As Panasonic rev up for their UK 3DO launch, Edge has unearthed highly confidential details about a revolutionary new system from Trip Hawkins, first hinted at in Edge 10. As the current 3DO gradually loses disciples in the face of mounting competition from Sony et al, information has been leaked about a new 3DO-compatible 64bit machine, given the menacing codename Bulldog. Scheduled for a Christmas 1995 launch and boasting some hugely impressive specs, the system is set to appear in two main guises: a $100 upgrade cartridge, designed to placate current 3DO owners; and a $250-400 standalone system as the entry point for those wishing to start afresh on the next level of of 3DO performance.

As predicted by Trip Hawkins in Edge 10, the new system will be down- wardly compatible with the existing 3DO platform. That means it will be possible to run all current software on Bulldog, and the addition of an upgrade cartridge will also enable Bulldog software to be played on the original machine. An insider told Edge: `What 3DO's hardware guys have done is squeeze the entire 3DO circuitry onto two little chips - the existing 3DO system is just a part of it.

Having been unable to decide between upgrading the original hardware and starting anew (Edge 10), 3DO now seem to have embarked on a two-tier stricture for Trip Hawkins' `global platform'. 3DO are encountering an obstacle historically faced by hardware manufacturers how to provide increased performance without dumping on those who've already brought in. The danger is that 3DO could end up being haunted by the same jerky evolution curve as the PC, in that users are theoretically able to run all their new software on a standard machine, but in reality their old boxes are about as useful as gardening stools.

Judging by the specs that have already been uncovered, 3DO's new vision extends beyond the games-only arena. With MPEG1 built-in as standard and MPEG2 as a possible option, it appears that The 3DO Company is still vigorously defending its multimedia corner.

Based on a 64bit RISC processor Bulldog is being touted to a handful of developers - all gagged by NDAs - as a `66Mhz single cell SDRAM system', in contrast to the dual cell 25Mhz DRAM architecture of the standard 3DO. Boasting a rendering performance of 250,000 texture mapped polygons per-second and an unbelievable 400Mb per second bus bandwidth (three times greater than the PlayStation or even a top of the range Pentium), the 3D abilities of Bulldog are rumoured to be more than a match for anything else in development. And unlike Sony's PlayStation, there's full hardware support for Z-buffering.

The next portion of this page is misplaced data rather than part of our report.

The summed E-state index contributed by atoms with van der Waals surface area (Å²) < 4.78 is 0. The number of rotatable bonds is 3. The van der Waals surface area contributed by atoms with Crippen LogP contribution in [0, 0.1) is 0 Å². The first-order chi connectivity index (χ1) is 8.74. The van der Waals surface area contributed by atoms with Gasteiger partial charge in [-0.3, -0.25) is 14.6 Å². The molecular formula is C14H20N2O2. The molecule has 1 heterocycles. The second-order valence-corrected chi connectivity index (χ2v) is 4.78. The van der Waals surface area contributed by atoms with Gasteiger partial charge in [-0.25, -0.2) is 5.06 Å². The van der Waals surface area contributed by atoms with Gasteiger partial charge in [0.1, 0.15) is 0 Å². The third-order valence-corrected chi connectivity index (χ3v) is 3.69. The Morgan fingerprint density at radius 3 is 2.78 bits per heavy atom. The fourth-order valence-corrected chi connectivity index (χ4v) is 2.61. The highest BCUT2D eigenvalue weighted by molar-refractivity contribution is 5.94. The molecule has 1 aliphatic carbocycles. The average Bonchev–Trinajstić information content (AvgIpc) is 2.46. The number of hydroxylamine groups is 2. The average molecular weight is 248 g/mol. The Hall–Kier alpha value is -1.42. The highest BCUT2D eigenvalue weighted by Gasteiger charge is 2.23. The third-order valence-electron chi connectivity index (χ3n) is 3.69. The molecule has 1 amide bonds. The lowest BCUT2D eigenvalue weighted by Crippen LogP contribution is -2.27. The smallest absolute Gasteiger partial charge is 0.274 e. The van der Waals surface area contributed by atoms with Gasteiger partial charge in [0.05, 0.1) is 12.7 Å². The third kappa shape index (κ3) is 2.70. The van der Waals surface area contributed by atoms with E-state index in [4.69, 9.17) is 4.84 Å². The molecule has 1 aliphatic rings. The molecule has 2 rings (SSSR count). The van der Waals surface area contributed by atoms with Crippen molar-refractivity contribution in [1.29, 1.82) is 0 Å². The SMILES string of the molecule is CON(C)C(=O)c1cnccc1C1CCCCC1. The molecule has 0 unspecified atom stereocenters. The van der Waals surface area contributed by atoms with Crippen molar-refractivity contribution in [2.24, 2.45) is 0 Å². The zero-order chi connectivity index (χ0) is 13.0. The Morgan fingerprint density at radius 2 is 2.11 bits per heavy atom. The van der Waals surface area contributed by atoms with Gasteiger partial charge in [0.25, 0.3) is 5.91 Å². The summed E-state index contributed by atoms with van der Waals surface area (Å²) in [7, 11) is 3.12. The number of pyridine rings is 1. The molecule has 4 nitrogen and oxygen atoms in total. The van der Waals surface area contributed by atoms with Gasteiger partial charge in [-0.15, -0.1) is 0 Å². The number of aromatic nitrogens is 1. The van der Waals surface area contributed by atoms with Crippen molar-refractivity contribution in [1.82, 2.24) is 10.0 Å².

Trip Hawkins' recent decision to resign from his position as chairman of Electronic Arts is one of the most crucial episodes in the Bulldog story. Since 3DO's US launch last year, the EA connection has been a lucrative one for 3DO, providing them with some exceptional software. But the benefits weren't reciprocated - EA's recent decision to extend its format coverage to Sony exposed a significant conflict of interests between the two companies. Now, with all his eggs firmly in one basket, Trip is building a huge inhouse development department - on the foundations of existing inhouse team Studio 3DO - with a planned seven or eight seperate teams working on Bulldog games in time for the launch in late 1995. Thirdparty development systems won't be shipping until February or March of next year, though.

`They've basically screwed themselves into the ground with the first machine,' explains Edge's source, `but they're actually making a lot of money on it, and their philosophy right now is keep selling it while they can. They're also realising that they're making good money on the software and it can actually fund the costs of the new hardware.'

But actually taking such an ambitious slab of new hardware to market at its proposed price could prove an unsurmountable hurdle. `The problem Trip has is that he's backed by Japanese guys who aren't Sony,' adds Edge's informant. `They want to make money from the hardware because they don't make a penny from the software. I think they'll have a lot of trouble pricing Bulldog.'

Being first to the market has resulted in mixed fortunes for 3DO, but if all goes according to plan, Bulldog could be the trump card Trip has been waiting to play all along. What is certain is that, although the PlayStation and Ultra 64 are noew regarded as the benchmarks in 3D performance, 3DO can no longer be consigned to the also-rans. Maybe Trip's `quantum leap' will happen after all.

BullDog Tech Specs:

27TH JULY 1994 -2TUFF